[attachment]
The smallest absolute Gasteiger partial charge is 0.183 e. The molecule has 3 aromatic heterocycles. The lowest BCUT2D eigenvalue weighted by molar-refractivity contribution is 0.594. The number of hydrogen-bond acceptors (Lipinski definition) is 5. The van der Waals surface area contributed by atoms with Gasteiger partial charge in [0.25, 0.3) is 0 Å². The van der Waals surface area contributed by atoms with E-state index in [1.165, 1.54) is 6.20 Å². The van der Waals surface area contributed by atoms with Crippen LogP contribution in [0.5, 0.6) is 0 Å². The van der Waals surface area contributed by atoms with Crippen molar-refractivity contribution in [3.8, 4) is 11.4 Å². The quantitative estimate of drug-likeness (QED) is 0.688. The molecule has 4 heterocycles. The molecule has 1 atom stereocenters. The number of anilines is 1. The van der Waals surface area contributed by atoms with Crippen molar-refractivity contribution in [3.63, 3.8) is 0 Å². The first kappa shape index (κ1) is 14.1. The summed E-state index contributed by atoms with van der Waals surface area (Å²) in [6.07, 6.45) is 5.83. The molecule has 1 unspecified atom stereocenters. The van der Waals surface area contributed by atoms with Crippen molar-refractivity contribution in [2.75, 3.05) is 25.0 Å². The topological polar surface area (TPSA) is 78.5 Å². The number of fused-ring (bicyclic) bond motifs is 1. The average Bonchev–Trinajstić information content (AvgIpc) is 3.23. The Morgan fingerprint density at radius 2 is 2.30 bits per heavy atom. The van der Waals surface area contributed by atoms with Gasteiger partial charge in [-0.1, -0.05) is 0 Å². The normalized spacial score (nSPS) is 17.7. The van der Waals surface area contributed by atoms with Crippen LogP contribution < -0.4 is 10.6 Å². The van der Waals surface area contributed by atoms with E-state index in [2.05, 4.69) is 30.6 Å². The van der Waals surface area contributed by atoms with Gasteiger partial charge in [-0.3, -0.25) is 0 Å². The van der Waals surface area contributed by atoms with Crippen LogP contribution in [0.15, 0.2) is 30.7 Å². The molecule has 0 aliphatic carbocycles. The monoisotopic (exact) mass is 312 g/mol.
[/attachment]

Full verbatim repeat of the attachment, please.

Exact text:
The smallest absolute Gasteiger partial charge is 0.183 e. The molecule has 3 aromatic heterocycles. The lowest BCUT2D eigenvalue weighted by molar-refractivity contribution is 0.594. The number of hydrogen-bond acceptors (Lipinski definition) is 5. The van der Waals surface area contributed by atoms with Gasteiger partial charge in [0.25, 0.3) is 0 Å². The van der Waals surface area contributed by atoms with E-state index in [1.165, 1.54) is 6.20 Å². The van der Waals surface area contributed by atoms with Crippen LogP contribution in [0.5, 0.6) is 0 Å². The van der Waals surface area contributed by atoms with Crippen molar-refractivity contribution in [3.8, 4) is 11.4 Å². The quantitative estimate of drug-likeness (QED) is 0.688. The molecule has 4 heterocycles. The molecule has 1 atom stereocenters. The number of anilines is 1. The van der Waals surface area contributed by atoms with Crippen molar-refractivity contribution in [3.63, 3.8) is 0 Å². The first kappa shape index (κ1) is 14.1. The summed E-state index contributed by atoms with van der Waals surface area (Å²) in [6.07, 6.45) is 5.83. The molecule has 1 unspecified atom stereocenters. The van der Waals surface area contributed by atoms with Crippen molar-refractivity contribution in [2.75, 3.05) is 25.0 Å². The topological polar surface area (TPSA) is 78.5 Å². The number of fused-ring (bicyclic) bond motifs is 1. The average Bonchev–Trinajstić information content (AvgIpc) is 3.23. The Morgan fingerprint density at radius 2 is 2.30 bits per heavy atom. The van der Waals surface area contributed by atoms with Gasteiger partial charge in [-0.1, -0.05) is 0 Å². The normalized spacial score (nSPS) is 17.7. The van der Waals surface area contributed by atoms with Crippen LogP contribution < -0.4 is 10.6 Å². The van der Waals surface area contributed by atoms with E-state index in [2.05, 4.69) is 30.6 Å². The van der Waals surface area contributed by atoms with Gasteiger partial charge in [-0.3, -0.25) is 0 Å². The van der Waals surface area contributed by atoms with Crippen LogP contribution in [0.15, 0.2) is 30.7 Å². The molecule has 0 aliphatic carbocycles. The monoisotopic (exact) mass is 312 g/mol.